• 28 bioengineered follicle germs were transplanted to a 1 centimeter- (0.39 inch-) circular patch of skin. This was meant to recreate what’s considered a normal hair density — about 120 hair shafts per square centimeter (0.15 square inch) or 60-100 hair shafts per square centimeter.
• Within three weeks, the hair follicles implanted with the cells had grown hair in about 70 percent of the tested mice.
• The implanted follicle germs developed all the proper structures and the resulting hairs connected properly with the skin, muscle and nerves of the hairless mice.
• The stem and progenitor cells, along with their niches, were recreated in the bioengineered follicles. This made them go through the normal cycle of growing hair, shedding and making new hair.
• The bioengineered follicles even got goose bumps when researchers injected the region around them with acetylcholine, a drug that causes muscles to contract.
• The new hair was as solid as that in the donor mice and carried the exact patterns as the original, including curves.
• The resulting hair density was 124 hair shafts per square centimeter (plus or minus 17 shafts), which the scientists considered satisfactory.
The researchers also found that when they changed the number of the transplanted stem cells, this changed the density and the number of hairs that grew on the lab mice.
By attaching a nylon thread to the engineered follicles, the scientist were able to guide the hair to grow outward and ensure that these didn’t become ingrown or point in the wrong direction.
“You have to make hair that is positioned right,” Cheng-Ming Chuong, a stem cell and regeneration researcher at the University of Southern California in Los Angeles tells Science News. Similar experiments involving transplanted follicles done previously had produced hair that grew in random directions — or had even formed cysts, she says. But the new study succeeded in getting the follicles to grow in an organized way.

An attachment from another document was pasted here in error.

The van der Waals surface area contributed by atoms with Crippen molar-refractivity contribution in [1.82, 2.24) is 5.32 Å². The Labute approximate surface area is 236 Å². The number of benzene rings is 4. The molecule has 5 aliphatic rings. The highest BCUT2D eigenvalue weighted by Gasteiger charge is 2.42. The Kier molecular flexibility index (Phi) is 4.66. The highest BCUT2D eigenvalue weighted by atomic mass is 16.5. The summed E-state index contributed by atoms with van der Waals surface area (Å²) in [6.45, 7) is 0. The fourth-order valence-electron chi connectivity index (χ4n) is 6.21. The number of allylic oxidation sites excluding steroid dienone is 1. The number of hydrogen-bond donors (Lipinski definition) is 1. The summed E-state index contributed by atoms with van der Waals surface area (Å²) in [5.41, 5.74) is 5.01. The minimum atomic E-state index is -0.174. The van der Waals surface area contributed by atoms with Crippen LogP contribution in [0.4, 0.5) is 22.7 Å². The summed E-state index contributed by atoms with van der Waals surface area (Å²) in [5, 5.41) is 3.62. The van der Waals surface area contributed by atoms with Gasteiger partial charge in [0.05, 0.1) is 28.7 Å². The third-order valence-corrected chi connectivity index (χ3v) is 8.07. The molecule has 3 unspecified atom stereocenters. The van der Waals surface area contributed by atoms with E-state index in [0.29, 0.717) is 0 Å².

The findings will allow people to use their own cells for implants that will give them back their hair. Combining this new technique with existing technologies is thus expected to improve treatment for baldness.
Interestingly, the Japanese scientists also found that by adding a particular type of stem cell to the bioengineered follicle, the lab mice were able to grow colored — rather than white hair. This means that in the future, men could potentially restore both their hair and their hair color from youth.
Still, critics point out that these findings don’t show whether the number of human hair follicles can be amplified, so that more hair is produced.
“There is a need for a number of improvements, including magnification techniques for stem cells, before the method is applied to a large surface as in humans,” Dr. Tsuji says. “We are looking at some 10 years from now.”
Also, the technique has yet to be tested in humans. And while this may possibly be done soon, the technique is still at the stage where it would be exorbitant.
“Our current study thus demonstrates the potential for not only hair regeneration therapy but also the realization of bioengineered organ replacement using adult somatic stem cells,” Dr. Tsuji says in a press release.
Dr. Tsuji also tells the Associated Press in a video interview, “At this point, this kind of precise cellular operation is only possible by our team.” His lab at TUS specializes in cutting-edge regenerative medicine, and was responsible for the 2011 experiments that used stem cells to regrow a tooth in a mouse’s mouth.